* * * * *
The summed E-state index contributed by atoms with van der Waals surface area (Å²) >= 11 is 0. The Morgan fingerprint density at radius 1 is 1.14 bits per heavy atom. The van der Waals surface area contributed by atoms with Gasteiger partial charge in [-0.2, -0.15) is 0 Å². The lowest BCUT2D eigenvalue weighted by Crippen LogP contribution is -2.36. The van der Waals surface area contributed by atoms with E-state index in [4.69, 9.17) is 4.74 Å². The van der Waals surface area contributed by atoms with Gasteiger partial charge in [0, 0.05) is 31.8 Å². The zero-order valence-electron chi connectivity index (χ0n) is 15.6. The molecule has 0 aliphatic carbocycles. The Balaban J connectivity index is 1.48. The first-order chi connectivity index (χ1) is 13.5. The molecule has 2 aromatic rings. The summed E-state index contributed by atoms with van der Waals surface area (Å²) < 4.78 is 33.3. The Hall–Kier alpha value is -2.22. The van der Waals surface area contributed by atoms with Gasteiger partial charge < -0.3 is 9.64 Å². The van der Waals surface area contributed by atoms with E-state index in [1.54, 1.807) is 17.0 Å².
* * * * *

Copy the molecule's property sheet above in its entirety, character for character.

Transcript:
The summed E-state index contributed by atoms with van der Waals surface area (Å²) >= 11 is 0. The Morgan fingerprint density at radius 1 is 1.14 bits per heavy atom. The van der Waals surface area contributed by atoms with Gasteiger partial charge in [-0.2, -0.15) is 0 Å². The lowest BCUT2D eigenvalue weighted by Crippen LogP contribution is -2.36. The van der Waals surface area contributed by atoms with E-state index in [4.69, 9.17) is 4.74 Å². The van der Waals surface area contributed by atoms with Gasteiger partial charge in [0, 0.05) is 31.8 Å². The zero-order valence-electron chi connectivity index (χ0n) is 15.6. The molecule has 0 aliphatic carbocycles. The Balaban J connectivity index is 1.48. The first-order chi connectivity index (χ1) is 13.5. The molecule has 2 aromatic rings. The summed E-state index contributed by atoms with van der Waals surface area (Å²) < 4.78 is 33.3. The Hall–Kier alpha value is -2.22. The van der Waals surface area contributed by atoms with Gasteiger partial charge < -0.3 is 9.64 Å². The van der Waals surface area contributed by atoms with E-state index in [1.54, 1.807) is 17.0 Å².